Scientists have confirmed the discovery of minuscule ripples in the fabric of space and time.
A full release from LIGO is available here.
Gravitational waves are distortions or ‘ripples’ in the fabric of space-time caused by some of the most violent and energetic processes in the Universe. Albert Einstein predicted the existence of gravitational waves exactly 100 years ago in his general theory of relativity.
Physicists have concluded that the detected gravitational waves were produced during the final fraction of a second of the merger of two black holes to produce a single, more massive spinning black hole. This collision of two black holes had been predicted – by New Zealander Prof Roy Kerr – but never observed.
Why are they looking for gravitational waves? According to the LIGO site: “Detecting and analyzing the information carried by gravitational waves will allow us to observe the Universe in a way never before possible.”
“This will open up a new window of study on the Universe, giving us a deeper understanding of these cataclysmic events, and usher in brand new cutting-edge studies in physics, astronomy, and astrophysics.:
The SMC the following expert commentary. Feel free to use these quotes in your reporting.
Prof Roy Kerr, Professor Emeritus, Physics and Astronomy, University of Canterbury, comments:
“This observation is the product of one of the most outstanding collaborations of science and technology ever. It not only required unbelievable technological advances to be able to measure the incredibly small gravitational vibrations but also several decades of theoretical work needed to calculate the theoretical signals that have now been observed. From the frequency of the signal it is clear that this is not two neutron stars colliding but is a pair of fairly heavy black holes. Spinning black holes exist.”
Prof Richard Easther, Professor and Head of Department, Physics, University of Auckland, comments:
“This is a huge day for physics and astronomy. LIGO’s detection of gravitational waves from a black hole merger confirms Einstein’s 100 year old prediction of the existence of gravitational waves. On top of that, it is the culmination of decades of effort by a huge, multinational team of scientists who achieved this feat by building the most sensitive scientific instrument ever constructed.
“This discovery spectacularly confirms the understanding of gravity provided by Einstein’s general theory of relativity and opens the door to a new era in astronomy and astrophysics. For astronomers, being able to detect gravitational waves is like growing a new set of eyes, as they give us an entirely new way of observing the universe.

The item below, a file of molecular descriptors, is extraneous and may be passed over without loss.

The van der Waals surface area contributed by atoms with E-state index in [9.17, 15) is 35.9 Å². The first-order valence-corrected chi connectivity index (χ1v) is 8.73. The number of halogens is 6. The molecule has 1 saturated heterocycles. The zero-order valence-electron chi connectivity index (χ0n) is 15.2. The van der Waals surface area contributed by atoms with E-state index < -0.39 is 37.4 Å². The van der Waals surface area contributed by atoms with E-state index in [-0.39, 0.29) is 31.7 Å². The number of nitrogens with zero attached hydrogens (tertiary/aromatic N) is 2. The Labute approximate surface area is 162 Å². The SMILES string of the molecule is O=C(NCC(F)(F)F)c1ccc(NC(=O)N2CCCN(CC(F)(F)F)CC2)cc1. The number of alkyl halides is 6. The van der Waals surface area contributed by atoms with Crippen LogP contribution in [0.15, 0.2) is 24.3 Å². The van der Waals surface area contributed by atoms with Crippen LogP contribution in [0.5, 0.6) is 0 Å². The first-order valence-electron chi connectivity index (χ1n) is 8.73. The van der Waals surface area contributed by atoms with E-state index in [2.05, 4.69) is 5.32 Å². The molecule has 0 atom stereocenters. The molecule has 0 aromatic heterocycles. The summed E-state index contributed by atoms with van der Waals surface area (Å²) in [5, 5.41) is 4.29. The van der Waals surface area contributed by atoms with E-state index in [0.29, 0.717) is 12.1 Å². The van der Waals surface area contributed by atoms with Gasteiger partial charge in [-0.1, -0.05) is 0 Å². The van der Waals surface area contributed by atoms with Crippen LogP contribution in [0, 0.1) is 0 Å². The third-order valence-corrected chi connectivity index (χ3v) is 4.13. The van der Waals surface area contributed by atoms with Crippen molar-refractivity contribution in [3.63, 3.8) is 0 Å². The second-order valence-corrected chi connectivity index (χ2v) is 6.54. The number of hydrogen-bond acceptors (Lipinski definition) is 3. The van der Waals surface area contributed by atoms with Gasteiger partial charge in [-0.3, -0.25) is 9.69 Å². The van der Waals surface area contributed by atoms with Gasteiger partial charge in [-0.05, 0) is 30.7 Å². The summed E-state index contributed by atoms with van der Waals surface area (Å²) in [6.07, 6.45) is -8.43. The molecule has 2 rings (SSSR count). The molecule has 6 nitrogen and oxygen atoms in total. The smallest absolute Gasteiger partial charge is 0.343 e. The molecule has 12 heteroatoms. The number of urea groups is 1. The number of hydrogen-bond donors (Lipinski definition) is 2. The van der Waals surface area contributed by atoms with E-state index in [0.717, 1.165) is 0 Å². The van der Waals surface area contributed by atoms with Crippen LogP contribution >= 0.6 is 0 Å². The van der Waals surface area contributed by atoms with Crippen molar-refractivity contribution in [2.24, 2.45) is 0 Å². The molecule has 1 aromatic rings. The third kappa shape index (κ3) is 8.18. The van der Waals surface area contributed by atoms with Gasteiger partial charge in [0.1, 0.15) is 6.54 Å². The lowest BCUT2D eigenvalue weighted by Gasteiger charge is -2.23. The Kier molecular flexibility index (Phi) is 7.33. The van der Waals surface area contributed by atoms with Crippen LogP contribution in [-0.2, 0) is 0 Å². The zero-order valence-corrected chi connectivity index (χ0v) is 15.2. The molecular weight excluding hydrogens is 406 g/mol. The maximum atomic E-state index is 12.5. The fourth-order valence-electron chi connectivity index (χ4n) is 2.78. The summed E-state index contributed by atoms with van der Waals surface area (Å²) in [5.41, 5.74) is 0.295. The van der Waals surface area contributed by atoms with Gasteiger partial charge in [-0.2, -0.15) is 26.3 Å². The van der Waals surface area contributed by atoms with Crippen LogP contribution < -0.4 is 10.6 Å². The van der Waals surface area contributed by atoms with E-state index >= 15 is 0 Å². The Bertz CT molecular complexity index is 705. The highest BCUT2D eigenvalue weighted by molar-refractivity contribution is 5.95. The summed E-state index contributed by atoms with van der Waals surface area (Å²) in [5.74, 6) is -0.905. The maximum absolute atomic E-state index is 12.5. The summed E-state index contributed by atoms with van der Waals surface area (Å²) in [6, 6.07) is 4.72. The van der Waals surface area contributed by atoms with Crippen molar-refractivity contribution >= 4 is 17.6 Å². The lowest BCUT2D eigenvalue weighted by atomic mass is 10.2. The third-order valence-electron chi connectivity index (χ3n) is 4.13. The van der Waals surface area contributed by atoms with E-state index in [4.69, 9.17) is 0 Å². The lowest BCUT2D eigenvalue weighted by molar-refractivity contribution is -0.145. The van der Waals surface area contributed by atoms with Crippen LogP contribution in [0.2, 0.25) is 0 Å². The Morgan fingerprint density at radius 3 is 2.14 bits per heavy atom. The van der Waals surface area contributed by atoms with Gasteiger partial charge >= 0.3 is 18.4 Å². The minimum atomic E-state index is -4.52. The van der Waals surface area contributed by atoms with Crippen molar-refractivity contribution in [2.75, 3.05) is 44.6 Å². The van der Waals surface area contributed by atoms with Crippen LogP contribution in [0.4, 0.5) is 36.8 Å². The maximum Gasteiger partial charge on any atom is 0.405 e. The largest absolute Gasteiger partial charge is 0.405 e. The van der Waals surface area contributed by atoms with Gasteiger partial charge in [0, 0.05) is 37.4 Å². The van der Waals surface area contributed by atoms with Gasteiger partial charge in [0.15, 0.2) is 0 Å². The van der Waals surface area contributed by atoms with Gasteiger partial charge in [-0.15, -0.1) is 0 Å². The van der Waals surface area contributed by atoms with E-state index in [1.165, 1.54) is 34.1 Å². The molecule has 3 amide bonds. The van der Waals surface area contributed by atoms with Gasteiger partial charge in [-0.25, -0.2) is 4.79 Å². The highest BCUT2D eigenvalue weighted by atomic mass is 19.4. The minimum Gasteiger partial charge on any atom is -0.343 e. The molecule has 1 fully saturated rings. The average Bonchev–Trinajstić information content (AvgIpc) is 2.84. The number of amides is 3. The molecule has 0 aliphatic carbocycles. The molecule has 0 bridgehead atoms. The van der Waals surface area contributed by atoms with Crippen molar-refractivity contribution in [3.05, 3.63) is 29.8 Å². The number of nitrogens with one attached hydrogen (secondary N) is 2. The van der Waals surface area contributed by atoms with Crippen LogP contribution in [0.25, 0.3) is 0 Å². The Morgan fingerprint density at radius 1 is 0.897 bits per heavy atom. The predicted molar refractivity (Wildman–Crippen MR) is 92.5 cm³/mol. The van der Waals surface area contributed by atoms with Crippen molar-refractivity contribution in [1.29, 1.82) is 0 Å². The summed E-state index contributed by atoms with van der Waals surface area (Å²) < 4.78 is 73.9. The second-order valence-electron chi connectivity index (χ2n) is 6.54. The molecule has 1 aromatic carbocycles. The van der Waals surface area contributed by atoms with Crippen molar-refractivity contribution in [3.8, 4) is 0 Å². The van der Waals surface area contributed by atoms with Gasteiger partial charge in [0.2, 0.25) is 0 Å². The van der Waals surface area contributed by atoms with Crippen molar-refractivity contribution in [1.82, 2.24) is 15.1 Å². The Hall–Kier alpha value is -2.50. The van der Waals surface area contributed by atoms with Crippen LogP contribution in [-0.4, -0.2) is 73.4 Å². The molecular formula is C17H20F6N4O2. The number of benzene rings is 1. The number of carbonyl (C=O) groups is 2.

“This first detection gives us ringside seats to the merger of two black holes, one of the most extreme events that can happen in the universe, and provides a completely new tool for understanding these objects.
“Even in this first detection, LIGO scientists could measured the size and spin of the final black hole. Intriguingly, in the “ringdown” after the merger, the new black hole seems to be evolving into a Kerr black hole, whose mathematical properties were first described in detail by New Zealander Roy Kerr in the 1960s.”
Prof Joerg Frauendiener, Mathematics & Statistics, University of Otago, comments:
“Gravitational waves exist. Gravitational physicists always knew it but now it is official. They were detected with the LIGO detectors. This is a huge achievement for science which was almost 100 years in the making. In 1916 Einstein predicted the existence of gravitational waves based on the wave-like solutions of his field equations which describe the gravitational field. It took a century to develop the technology which is necessary to actually measure these ripples in the fabric of space-time. The detection of the waves now marks a huge achievement of the human mind: the inception of the theory of relativity and the technological advance.
“The gravitational waves have literally opened up a new window to the universe. While before we relied exclusively on electromagnetic waves in the form of micro waves, light, x-rays etc. we have now an entirely new way to look at the universe. This will allow us to better understand 1. the structure of neutron stars, 2. the nature of gamma ray bursts, 3. the expansion of the universe and, related to that, 4. the origin of the universe, the `big bang’. This is most interesting since the `big bang’ has so far been hidden from our view due to the hot plasma that existed in the very early stages of the universe and which is opaque to electromagnetic waves but transparent to gravitational waves.
“Will it have an impact on everyday life? Probably not. But it is dangerous to make such claims as history shows. When Heinrich Hertz discovered electromagnetic waves in 1888 he was similarly dismissive. But can you imagine today’s world without radio, tv, radar or phones?”
Associate Professor Renate Meyer, Department of Statistics, University of Auckland, was involved in the LIGO collaboration. She comments: